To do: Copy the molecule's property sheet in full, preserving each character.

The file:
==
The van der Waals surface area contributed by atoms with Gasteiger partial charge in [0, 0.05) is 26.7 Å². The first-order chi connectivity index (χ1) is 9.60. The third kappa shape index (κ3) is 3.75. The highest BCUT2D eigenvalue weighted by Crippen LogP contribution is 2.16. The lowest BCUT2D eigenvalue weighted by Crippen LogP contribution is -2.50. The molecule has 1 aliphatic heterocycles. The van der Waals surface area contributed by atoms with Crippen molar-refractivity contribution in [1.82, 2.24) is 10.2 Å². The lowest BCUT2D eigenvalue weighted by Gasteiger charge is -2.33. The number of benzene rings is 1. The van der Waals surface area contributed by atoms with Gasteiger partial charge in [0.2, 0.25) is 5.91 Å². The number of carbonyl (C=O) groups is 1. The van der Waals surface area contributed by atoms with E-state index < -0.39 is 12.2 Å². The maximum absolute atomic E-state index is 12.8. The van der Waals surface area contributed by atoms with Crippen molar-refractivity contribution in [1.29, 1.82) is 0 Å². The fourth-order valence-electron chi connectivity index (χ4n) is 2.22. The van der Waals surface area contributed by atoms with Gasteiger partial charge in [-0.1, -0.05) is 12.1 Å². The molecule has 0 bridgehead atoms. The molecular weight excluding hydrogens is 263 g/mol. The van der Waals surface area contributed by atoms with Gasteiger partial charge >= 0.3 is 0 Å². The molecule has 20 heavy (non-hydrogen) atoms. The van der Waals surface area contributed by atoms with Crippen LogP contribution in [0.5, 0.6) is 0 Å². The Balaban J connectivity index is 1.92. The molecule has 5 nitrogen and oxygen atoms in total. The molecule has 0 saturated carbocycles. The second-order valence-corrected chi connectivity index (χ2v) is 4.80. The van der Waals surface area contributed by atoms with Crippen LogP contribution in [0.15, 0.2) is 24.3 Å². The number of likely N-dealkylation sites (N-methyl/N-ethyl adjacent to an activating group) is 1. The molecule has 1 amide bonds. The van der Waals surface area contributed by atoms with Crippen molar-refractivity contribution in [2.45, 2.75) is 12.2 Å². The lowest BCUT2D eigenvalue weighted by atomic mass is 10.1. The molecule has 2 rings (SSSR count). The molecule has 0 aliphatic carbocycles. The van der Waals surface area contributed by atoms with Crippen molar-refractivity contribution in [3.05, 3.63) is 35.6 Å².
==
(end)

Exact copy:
The van der Waals surface area contributed by atoms with Gasteiger partial charge in [0, 0.05) is 26.7 Å². The first-order chi connectivity index (χ1) is 9.60. The third kappa shape index (κ3) is 3.75. The highest BCUT2D eigenvalue weighted by Crippen LogP contribution is 2.16. The lowest BCUT2D eigenvalue weighted by Crippen LogP contribution is -2.50. The molecule has 1 aliphatic heterocycles. The van der Waals surface area contributed by atoms with Crippen molar-refractivity contribution in [1.82, 2.24) is 10.2 Å². The lowest BCUT2D eigenvalue weighted by Gasteiger charge is -2.33. The number of benzene rings is 1. The van der Waals surface area contributed by atoms with Gasteiger partial charge in [0.2, 0.25) is 5.91 Å². The number of carbonyl (C=O) groups is 1. The van der Waals surface area contributed by atoms with E-state index < -0.39 is 12.2 Å². The maximum absolute atomic E-state index is 12.8. The van der Waals surface area contributed by atoms with Crippen molar-refractivity contribution in [1.29, 1.82) is 0 Å². The fourth-order valence-electron chi connectivity index (χ4n) is 2.22. The van der Waals surface area contributed by atoms with Gasteiger partial charge in [-0.1, -0.05) is 12.1 Å². The molecule has 0 bridgehead atoms. The molecular weight excluding hydrogens is 263 g/mol. The van der Waals surface area contributed by atoms with Gasteiger partial charge >= 0.3 is 0 Å². The molecule has 20 heavy (non-hydrogen) atoms. The van der Waals surface area contributed by atoms with Crippen LogP contribution in [0.5, 0.6) is 0 Å². The Balaban J connectivity index is 1.92. The molecule has 5 nitrogen and oxygen atoms in total. The molecule has 0 saturated carbocycles. The second-order valence-corrected chi connectivity index (χ2v) is 4.80. The van der Waals surface area contributed by atoms with Crippen LogP contribution in [0.15, 0.2) is 24.3 Å². The number of likely N-dealkylation sites (N-methyl/N-ethyl adjacent to an activating group) is 1. The molecule has 1 amide bonds. The van der Waals surface area contributed by atoms with Crippen molar-refractivity contribution in [2.45, 2.75) is 12.2 Å². The lowest BCUT2D eigenvalue weighted by atomic mass is 10.1. The molecule has 2 rings (SSSR count). The molecule has 0 aliphatic carbocycles. The van der Waals surface area contributed by atoms with Crippen molar-refractivity contribution in [3.05, 3.63) is 35.6 Å².